Early promise – review of Morning Crafts by Tito Perdue


Morning Crafts, Tito Perdue, Arktos, London, 2012, 163 pp

Way back in prehistory – 1991, or thereabouts – a promising Alabaman author started to register on readers’ radars, thanks to lambent reviews from Northern litterateurs surprised to discover that there was at least one Southron who could not only write, but write as though an amphetamined-up James Joyce was simultaneously charioteering Jonathan Swift, Flannery O’Connor and John Kennedy Toole.

Lee, Tito Perdue’s story of the deeply misanthropic Lee Pefley’s flailing progress through flaccid late-modern America, execrating and excreting as he lashes and limps, displayed “magically evocative descriptive powers, pungent wit and [an] iconoclastic point of view”, marvelled Publishers’ Weekly. Its author, the New York Press opined of a subsequent book, “should certainly be considered among the most important American writers of the early 21st century”. Even the New York Times Book Review noted that there was a “vitriolic and hallucinatory” stranger in town. Educated eyes swivelled South, breaths were inhaled, another Yellowhammer breakthrough (the new Harper Lee?) into the East Coast big-time was eagerly expected…

And then something happened – or, rather, did not happen. The author kept producing equally dashing novels about Lee at different stages of life, pre-life and after-life. These were published by well-known firms, and attracted top-drawer admirers, like Chronicles editor Thomas Fleming –

Tito Perdue has written some of the best satire on contemporary America, and he has put his criticism in the form of novels which can hold their own with the best postmodern fiction

Yet whatever sales there had been slowed, and the briefly-proffered palms and plaudits were pulled back – and eventually the author retreated back to his Alabaman ashram, from where he could see but no longer hope to scale the Parnassian heights swarmed over by assorted Updikes, Mailers, Vidals, and lesser imitators. Who knows quite why? Maybe his publishers did not market hard enough. Or maybe rumours started to spread among the kind of people who type reviews for ‘prestigious’ journals – that Lee Pefley was not wholly abstract, a monster to be hated/chortled at, and then safely locked away between cardboard, but was in fact a distorted reflection of the author, with a licence if not quite to kill, then at least to cudgel, raining down reactionary isms on the pates of book-buying innocents. These rumours, which had always been current, could not but have spread, given Lee’s constant worrying at the fallen carcass of the old America, his wicked adherence to difference over sameness and quality over quantity, his rancid rejection of all the old nostrums in favour of infinitely older ones. Manhattan, which had briefly paused, sighed and passed on.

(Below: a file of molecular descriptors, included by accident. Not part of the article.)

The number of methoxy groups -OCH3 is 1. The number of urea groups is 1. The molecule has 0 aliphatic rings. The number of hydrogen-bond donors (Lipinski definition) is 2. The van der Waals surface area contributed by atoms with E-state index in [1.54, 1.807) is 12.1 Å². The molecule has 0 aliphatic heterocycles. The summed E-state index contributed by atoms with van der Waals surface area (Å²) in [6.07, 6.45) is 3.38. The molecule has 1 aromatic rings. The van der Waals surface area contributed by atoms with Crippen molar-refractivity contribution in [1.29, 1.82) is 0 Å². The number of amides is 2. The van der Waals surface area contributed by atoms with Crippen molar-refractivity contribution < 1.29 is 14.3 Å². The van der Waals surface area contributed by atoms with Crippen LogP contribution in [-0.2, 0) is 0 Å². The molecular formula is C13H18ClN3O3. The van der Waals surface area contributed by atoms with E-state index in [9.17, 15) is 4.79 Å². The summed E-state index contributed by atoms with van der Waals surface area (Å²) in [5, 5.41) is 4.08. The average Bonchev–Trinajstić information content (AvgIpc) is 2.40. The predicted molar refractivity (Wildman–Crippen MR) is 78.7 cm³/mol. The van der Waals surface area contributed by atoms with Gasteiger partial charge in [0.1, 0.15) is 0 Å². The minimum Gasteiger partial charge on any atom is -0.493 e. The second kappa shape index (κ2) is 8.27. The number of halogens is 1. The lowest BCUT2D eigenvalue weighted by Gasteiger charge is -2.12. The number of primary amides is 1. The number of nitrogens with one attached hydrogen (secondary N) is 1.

But Perdue kept writing, in a kind of fever, sequestered in the hind part of his ex-nation like a Dark Ages mystic – books incandescent and dangerous as the volcanoes which dot his imaginary Alabaman horizons. And after a time, he made new, less fickle, less easily frightened friends, who felt it reflected extremely badly on American letters that so distinctive and persistent a stylist had been left so long in the wilderness. So he has slipped quietly back into print through small presses, not a late flowering but a careful bringing-out of a sunlight-starved prize specimen from strangling surrounding vegetation. First was The Node (midwifed by Nine-Banded Books), now comes Morning Crafts – and soon Reuben will attempt to strangle snakes in the cradle.

The cover of Morning Crafts, painted by Alex Kurtagic, features a dungareed, plaid-shirted, straw-hatted bumpkin viewed from behind, as he stares (doubtless slack-jawed) at hills beyond which two smoking volcanoes promise both excitement and extreme peril. In his hand is a book – and not just any book, but a proper book, old, large, thick, hardback, probably dusty, almost certainly without any pictures whatsoever. And it is more than even a proper book. It is also a key – the key to the picture, and to Perdue’s passions – the great glories of Western civilization, the wonders of learning and life, the endless igneous possibilities that lie beyond “them thar hills” for a strong-minded minority that takes the trouble to explore.

To begin with, Morning Crafts’ Lee is a slightly reluctant quester for high culture. We meet him first as a 13 year old, a bucolic cub seemingly content with hoicking harmless bream out of little lakes, and gawping at strangers – like the besuited man who spots something others have not, and asks Lee whether he wouldn’t like to try his piscatorial skills elsewhere “Where the prey is larger, and the depths so much deeper.” The urchin is inquisitive, and he follows the man, slightly foot-draggingly, entangling himself and the man in questions, but eventually abandoning his prized catch as the man leads him onto new territory. Eventually, they come to a kind of secret and rather Spartan sort of academy, where Lee’s guider and others labour against incredible odds to impart Western Civ., hard science, and antique mores to a small group of young Americans of raw intelligence but less application. And it is more than just education that is imparted at this establishment; one of the tutors tells him,